Justices consider whether Skype appearance violated juveniles’ rights

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Indiana Supreme Court justices heard arguments in two consolidated and procedurally identical cases Thursday, questioning whether two juveniles who appeared at disposition modification hearings via Skype were denied their rights to be present.

The cases are C.S., Jr. v. State of Indiana, 19S-JV-00136 and Z.T. v. State of Indiana, 19S-JV-00137, in which the Elkhart Circuit Court separately adjudicated both C.S. Jr. and Z.T. as delinquents. A disposition modification hearing was later held for each, but both boys Skyped into the courtroom instead of appearing in person.

The Indiana Court of Appeals held, in part, that the juveniles’ appearances via video conferencing complied with Indiana Code section 31-37-18-1.3 (2007), noting that no requirements existed for a minor to be physically present at a hearing.

But both juveniles appealed, bringing before the high court the question of whether the boys were denied due process because, pursuant to Indiana Administrative Rule 14, they did not waive their right to be physically present by consenting to have the proceeding conducted via Skype.

Nancy McCaslin, representing both juveniles, argued the minors’ due process rights were violated by not allowing them to be physically present in the courtroom. McCaslin began by noting that several issues can arise if video conferencing transmissions occur in court, referencing statements made by the court reporter in both cases that noted much of what was communicated by the juveniles through the computer was indiscernible.

“These are some of the problems with Skype transmissions, because they don't provide the privacy between attorney-client during the hearing,” McCaslin said. “They don't provide for the court to see the demeanor of the young person. It is an impersonal way for a court to conduct a hearing for a juvenile.”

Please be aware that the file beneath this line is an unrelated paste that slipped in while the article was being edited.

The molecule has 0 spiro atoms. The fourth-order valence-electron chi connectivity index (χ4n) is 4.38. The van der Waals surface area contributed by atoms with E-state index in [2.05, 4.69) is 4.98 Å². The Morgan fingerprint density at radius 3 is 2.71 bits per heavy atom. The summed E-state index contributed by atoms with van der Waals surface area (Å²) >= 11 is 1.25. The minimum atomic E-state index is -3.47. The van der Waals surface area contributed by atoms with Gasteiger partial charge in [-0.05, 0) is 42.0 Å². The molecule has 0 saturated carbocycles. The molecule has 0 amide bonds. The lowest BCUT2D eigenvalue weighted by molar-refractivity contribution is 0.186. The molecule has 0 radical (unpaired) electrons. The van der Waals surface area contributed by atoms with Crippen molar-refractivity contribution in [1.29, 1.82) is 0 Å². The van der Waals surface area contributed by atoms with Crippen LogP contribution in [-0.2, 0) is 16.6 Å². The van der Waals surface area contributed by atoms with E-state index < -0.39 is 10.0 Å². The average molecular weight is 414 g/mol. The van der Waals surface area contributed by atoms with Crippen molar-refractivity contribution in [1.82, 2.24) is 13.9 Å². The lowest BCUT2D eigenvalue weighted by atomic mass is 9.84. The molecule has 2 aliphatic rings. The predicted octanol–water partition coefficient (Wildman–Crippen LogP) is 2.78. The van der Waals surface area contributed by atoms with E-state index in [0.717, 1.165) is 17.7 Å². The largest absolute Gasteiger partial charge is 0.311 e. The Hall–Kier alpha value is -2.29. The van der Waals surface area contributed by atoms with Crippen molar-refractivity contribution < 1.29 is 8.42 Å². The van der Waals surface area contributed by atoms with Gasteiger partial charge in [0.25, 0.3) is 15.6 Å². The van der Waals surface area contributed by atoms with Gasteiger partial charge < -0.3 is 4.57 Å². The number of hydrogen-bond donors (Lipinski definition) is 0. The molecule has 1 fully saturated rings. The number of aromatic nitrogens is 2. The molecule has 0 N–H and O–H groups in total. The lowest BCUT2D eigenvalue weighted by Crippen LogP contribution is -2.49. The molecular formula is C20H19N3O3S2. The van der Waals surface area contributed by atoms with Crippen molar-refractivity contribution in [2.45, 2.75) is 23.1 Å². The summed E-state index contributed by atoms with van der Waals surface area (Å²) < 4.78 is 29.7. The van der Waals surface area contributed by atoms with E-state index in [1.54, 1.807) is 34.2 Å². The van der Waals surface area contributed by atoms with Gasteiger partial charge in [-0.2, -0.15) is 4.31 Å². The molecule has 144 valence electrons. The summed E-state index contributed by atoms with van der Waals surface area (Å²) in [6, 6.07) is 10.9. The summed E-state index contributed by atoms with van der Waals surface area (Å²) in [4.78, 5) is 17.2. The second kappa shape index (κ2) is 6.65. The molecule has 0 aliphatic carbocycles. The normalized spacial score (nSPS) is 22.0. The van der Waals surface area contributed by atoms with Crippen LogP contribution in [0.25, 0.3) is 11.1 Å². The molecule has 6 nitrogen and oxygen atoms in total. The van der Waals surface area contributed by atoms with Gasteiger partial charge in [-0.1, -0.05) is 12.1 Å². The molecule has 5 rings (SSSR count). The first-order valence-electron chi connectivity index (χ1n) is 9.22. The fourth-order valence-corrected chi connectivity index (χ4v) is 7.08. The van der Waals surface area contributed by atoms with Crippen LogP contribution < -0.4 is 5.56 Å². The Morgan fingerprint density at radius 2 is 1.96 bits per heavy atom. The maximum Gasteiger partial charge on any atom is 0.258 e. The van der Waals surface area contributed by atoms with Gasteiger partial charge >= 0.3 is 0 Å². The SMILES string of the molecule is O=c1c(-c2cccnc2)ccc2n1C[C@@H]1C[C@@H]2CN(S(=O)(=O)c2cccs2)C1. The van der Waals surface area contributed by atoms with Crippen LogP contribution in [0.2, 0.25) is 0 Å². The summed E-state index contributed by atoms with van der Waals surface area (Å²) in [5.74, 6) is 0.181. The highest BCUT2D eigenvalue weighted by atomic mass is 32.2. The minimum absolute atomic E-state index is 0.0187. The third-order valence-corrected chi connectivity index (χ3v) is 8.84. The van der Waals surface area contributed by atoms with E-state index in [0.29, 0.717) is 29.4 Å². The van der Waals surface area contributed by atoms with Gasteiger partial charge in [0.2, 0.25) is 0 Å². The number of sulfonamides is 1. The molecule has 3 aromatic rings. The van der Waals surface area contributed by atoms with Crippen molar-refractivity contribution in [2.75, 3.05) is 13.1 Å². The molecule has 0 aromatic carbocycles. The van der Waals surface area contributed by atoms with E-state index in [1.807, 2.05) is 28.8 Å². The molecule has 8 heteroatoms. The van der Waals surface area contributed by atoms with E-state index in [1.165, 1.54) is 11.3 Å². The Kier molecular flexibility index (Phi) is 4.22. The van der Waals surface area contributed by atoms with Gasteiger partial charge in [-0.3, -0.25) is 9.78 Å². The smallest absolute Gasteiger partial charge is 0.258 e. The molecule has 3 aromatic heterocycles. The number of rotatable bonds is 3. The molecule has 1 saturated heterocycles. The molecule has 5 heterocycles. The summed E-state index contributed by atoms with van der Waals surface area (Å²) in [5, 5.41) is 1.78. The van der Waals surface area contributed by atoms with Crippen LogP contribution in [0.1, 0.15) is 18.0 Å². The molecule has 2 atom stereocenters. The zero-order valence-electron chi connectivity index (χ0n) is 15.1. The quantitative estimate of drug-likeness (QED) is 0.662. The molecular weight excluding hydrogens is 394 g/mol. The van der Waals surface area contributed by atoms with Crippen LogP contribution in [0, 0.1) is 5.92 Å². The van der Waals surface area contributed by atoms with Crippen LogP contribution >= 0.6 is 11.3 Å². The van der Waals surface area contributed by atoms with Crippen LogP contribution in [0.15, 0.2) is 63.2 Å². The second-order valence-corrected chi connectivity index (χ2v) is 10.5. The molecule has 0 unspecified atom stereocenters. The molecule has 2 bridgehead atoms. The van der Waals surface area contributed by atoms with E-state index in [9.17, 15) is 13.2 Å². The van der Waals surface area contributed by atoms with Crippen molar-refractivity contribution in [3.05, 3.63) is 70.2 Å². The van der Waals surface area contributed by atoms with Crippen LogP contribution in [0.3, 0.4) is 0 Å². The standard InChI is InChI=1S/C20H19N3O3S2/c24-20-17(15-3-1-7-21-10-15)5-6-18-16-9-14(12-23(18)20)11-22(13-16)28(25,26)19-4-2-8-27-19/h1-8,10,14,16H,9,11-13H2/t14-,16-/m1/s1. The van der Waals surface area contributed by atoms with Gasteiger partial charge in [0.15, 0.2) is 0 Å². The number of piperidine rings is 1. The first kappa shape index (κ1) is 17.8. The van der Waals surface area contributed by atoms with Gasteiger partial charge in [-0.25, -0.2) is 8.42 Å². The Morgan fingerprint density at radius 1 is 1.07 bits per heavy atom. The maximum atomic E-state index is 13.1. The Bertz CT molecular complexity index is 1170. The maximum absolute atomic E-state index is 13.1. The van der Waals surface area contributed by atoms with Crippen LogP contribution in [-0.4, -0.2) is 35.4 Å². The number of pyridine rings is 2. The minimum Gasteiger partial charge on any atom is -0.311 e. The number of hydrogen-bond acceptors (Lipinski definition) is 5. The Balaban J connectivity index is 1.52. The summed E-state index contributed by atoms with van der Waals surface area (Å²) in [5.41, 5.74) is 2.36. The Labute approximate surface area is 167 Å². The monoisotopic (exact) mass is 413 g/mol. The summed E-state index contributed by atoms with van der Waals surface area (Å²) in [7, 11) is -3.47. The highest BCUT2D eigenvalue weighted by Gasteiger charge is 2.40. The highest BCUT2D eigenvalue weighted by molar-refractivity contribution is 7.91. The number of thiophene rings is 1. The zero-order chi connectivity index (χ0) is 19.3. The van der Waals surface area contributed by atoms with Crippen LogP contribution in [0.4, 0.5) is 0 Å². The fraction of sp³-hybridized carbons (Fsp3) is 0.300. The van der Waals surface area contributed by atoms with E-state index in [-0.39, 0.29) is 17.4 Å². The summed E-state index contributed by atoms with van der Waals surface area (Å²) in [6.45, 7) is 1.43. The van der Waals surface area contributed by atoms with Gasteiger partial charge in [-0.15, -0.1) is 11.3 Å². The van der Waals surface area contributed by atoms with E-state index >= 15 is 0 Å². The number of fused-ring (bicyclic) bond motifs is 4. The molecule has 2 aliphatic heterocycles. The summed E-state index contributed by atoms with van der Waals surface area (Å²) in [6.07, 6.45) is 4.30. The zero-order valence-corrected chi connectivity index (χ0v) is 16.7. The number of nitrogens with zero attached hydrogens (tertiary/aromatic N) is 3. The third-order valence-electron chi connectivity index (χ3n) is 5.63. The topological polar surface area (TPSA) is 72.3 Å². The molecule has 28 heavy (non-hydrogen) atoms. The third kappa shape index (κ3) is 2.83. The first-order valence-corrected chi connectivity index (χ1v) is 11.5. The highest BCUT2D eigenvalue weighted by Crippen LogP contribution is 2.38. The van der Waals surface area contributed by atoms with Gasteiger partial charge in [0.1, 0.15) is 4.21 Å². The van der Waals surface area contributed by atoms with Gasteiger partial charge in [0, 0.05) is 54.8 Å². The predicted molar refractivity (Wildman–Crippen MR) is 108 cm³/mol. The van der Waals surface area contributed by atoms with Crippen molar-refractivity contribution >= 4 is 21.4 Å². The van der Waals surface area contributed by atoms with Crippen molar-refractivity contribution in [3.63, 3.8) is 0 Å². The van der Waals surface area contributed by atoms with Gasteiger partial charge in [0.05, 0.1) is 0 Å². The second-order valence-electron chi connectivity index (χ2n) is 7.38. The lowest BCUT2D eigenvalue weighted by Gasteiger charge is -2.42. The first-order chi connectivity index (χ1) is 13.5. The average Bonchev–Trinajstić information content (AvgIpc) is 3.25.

Justice Geoffrey Slaughter interjected, opining that the attorney and client’s inability to privately converse might still be a problem even if the parties had consented and complied with Rule 14(B). Justice Mark Massa agreed, arguing that Rule 14(A) explicitly allows courts to have detention hearings via Skype.

But McCaslin maintained that detention and disposition hearings are different, with the child’s future depending on the outcome of the latter. The problem is not whether the child is placed in the Department of Correction, she said, but the problem is with future harm. If juveniles feel they are being cast aside or uncared for by not being allowed to appear in court face-to-face with a judge, then they could rebel further.

“Navigating these turbulent waters of adolescence is not easy, and juveniles can become impersonal,” McCaslin explained. “The idea is to try and keep them from becoming criminals.” 

Speaking as amicus curiae, Joel Craig Wieneke of the Indiana Public Defender Council, Juvenile Defense Project argued the right for an adult in criminal proceedings to be present at a hearing should also be extended to juveniles in non-criminal proceedings.

Citing Bible v. State, 254 NE 2d 319 (Ind. 1970), Wieneke reiterated the importance of in-court interaction between the judge and the juvenile and suggested an add-on to Rule 14(B) in regard to the best interest of the child.

“That is such a core and valuable process to get the child to buy into the system, to understand what's happening to him, to accept the rehabilitation that we've used that to deny children the right to a jury trial,” he said.

When asked how a judge could build a meaningful relationship with a child through a 10-by-12-inch screen, state counsel Andrew Kobe argued that both C.S. Jr. and Z.T. had already appeared face-to-face before the judge during previous hearings.

Kobe faltered, however, when asked whether an oral argument would be as effective if he Skyped in from the attorney general’s office rather than being there in person.

“But I think that creates a question that shows what this case isn't about,” Kobe said. “This case isn't about when we should have Skype or video conferencing, and when we shouldn't. That should be left to cases in which it's preserved.”

Kobe further argued no fundamental error was committed in either case, noting that because no objections were raised, no one knows that nature of such an error would be.

“The state agrees that it would problematic to have complete proceedings through the juvenile system through Skype,” Kobe said. “But that's not we're talking about here at all, not even close.”

Kobe added that because there is no right to be physically present to begin with, it would be difficult for the state to find a reason how that would be fundamental error.

The full arguments can be viewed here.

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